That means more land will be cleared in developments to meet the demand for car parking given less cars will fit in the current allocated spaces.

3. They are much heavier and damage the roads more quickly requiring more frequent maintenance.

4. The heaviness relates to another problem – they are death machines in accidents because their centre of gravity is higher and the momentum of their weight means they wipe out smaller cars and their drivers more regularly when an accident between two smaller cars does not wreak the same damage and death.

These are the reasons why the tax concessions are dysfunctional and should be abandoned.

The idea that somehow the main problem is that the federal government has less tax revenue just sidetracks us down the fictional sink hole that the federal government is financially constrained and is using ‘our’ money (as taxpayers) to give the owners of these monstrous vehicles are benefit.

Episode 2 will be released tomorrow – October 27, 2023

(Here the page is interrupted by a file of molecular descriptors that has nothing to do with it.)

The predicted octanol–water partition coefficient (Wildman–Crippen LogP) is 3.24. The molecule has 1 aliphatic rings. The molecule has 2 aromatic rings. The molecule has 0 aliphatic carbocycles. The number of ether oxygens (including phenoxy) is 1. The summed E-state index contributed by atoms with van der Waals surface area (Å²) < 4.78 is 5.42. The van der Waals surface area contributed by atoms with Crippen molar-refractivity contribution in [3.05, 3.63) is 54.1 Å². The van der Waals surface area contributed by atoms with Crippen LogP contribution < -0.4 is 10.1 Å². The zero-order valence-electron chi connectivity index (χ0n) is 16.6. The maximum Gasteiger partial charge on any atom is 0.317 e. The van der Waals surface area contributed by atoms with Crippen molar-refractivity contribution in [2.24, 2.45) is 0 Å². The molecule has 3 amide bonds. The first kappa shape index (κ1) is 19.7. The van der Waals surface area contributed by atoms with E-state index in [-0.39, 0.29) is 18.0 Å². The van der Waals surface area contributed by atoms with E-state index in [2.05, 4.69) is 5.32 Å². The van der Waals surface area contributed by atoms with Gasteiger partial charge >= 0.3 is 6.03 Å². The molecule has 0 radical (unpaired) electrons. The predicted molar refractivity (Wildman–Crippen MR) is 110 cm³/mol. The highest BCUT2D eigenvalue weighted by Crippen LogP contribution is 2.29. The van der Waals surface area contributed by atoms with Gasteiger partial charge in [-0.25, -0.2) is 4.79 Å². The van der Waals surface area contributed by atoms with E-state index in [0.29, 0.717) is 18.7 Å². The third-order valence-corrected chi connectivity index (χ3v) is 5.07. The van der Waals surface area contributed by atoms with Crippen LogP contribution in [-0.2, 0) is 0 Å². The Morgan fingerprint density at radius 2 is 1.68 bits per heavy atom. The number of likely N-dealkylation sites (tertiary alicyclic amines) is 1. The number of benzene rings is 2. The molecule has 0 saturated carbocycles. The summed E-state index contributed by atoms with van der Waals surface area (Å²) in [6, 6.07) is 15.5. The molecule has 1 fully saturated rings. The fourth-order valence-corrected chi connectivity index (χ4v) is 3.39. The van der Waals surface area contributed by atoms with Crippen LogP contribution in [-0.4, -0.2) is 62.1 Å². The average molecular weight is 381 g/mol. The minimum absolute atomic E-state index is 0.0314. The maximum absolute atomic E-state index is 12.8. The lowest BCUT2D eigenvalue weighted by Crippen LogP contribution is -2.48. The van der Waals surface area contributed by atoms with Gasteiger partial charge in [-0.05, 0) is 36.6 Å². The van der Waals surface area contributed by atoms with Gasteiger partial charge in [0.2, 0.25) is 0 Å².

You can see what – The Smith Family – is up to next as they struggle with themselves and the complexity of money.

We left them at the end of Episode 1 arguing about whether taxpayers fund government spending.

Kevin makes a discovery in Episode 2 that sets his mind right on the issue but brings him into more conflict with his right-leaning father.

Music – Rolling Stones

One of the first bands I really liked was the Rolling Stones (and also the original Fleetwood Mac with Peter Green).

It is amazing that so many years later they can still pump it out. It gives all of us ageing musicians hope (-:

So they have just released a new album – Hackney Diamonds – which is their first original material album since 2005.

This track – Sweet Sounds of Heaven – which filmed live at a club in New York on October 19, 2023, is their devotion to – Charlie Watts – their drummer, who died on August 24, 2021.

It is another classic from the songwriting skills of Mick Jagger and Keith Richard.

Mick Jagger and Lady Ga Ga are a bit over the top with their remonstrations but the song is great.

That is enough for today!

(c) Copyright 2023 William Mitchell. All Rights Reserved.

This Post Has 4 Comments

  1. How ridiculous. You did actually write
    “Today we release the first output of that research. I also consider other matters today and the usual Wednesday music segment…”

    Hmm…sounds like episode one is all that journalist needs.